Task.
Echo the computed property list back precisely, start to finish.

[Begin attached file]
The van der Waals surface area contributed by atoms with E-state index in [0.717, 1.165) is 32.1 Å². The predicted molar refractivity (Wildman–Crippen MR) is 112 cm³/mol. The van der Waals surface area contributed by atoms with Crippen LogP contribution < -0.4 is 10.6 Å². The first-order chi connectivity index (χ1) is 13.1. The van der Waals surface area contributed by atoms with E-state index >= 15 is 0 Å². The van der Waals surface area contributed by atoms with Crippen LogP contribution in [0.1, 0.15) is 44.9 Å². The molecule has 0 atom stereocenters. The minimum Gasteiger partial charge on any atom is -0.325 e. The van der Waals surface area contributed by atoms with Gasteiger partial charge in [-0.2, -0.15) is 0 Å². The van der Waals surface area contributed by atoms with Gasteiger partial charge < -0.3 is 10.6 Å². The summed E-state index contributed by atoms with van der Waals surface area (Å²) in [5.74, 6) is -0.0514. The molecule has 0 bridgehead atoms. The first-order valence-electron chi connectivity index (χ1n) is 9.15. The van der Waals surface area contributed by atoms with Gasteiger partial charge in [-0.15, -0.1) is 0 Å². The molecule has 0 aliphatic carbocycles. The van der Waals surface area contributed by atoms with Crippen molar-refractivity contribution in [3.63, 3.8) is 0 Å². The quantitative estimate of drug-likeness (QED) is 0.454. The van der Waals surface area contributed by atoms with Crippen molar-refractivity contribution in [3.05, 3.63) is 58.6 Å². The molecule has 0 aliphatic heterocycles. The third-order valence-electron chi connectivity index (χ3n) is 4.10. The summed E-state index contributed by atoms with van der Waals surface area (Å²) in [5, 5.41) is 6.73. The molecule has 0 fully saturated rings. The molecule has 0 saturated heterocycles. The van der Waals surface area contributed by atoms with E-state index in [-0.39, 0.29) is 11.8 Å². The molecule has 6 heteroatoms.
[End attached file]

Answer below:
The van der Waals surface area contributed by atoms with E-state index in [0.717, 1.165) is 32.1 Å². The predicted molar refractivity (Wildman–Crippen MR) is 112 cm³/mol. The van der Waals surface area contributed by atoms with Crippen LogP contribution < -0.4 is 10.6 Å². The first-order chi connectivity index (χ1) is 13.1. The van der Waals surface area contributed by atoms with E-state index >= 15 is 0 Å². The van der Waals surface area contributed by atoms with Crippen LogP contribution in [0.1, 0.15) is 44.9 Å². The molecule has 0 atom stereocenters. The minimum Gasteiger partial charge on any atom is -0.325 e. The van der Waals surface area contributed by atoms with Gasteiger partial charge in [-0.2, -0.15) is 0 Å². The van der Waals surface area contributed by atoms with Gasteiger partial charge < -0.3 is 10.6 Å². The summed E-state index contributed by atoms with van der Waals surface area (Å²) in [5.74, 6) is -0.0514. The molecule has 0 bridgehead atoms. The first-order valence-electron chi connectivity index (χ1n) is 9.15. The van der Waals surface area contributed by atoms with Gasteiger partial charge in [-0.15, -0.1) is 0 Å². The molecule has 0 aliphatic carbocycles. The van der Waals surface area contributed by atoms with Crippen molar-refractivity contribution in [3.63, 3.8) is 0 Å². The quantitative estimate of drug-likeness (QED) is 0.454. The van der Waals surface area contributed by atoms with Crippen molar-refractivity contribution in [3.05, 3.63) is 58.6 Å². The molecule has 0 aliphatic heterocycles. The third-order valence-electron chi connectivity index (χ3n) is 4.10. The summed E-state index contributed by atoms with van der Waals surface area (Å²) in [5, 5.41) is 6.73. The molecule has 0 fully saturated rings. The molecule has 0 saturated heterocycles. The van der Waals surface area contributed by atoms with E-state index in [-0.39, 0.29) is 11.8 Å². The molecule has 6 heteroatoms.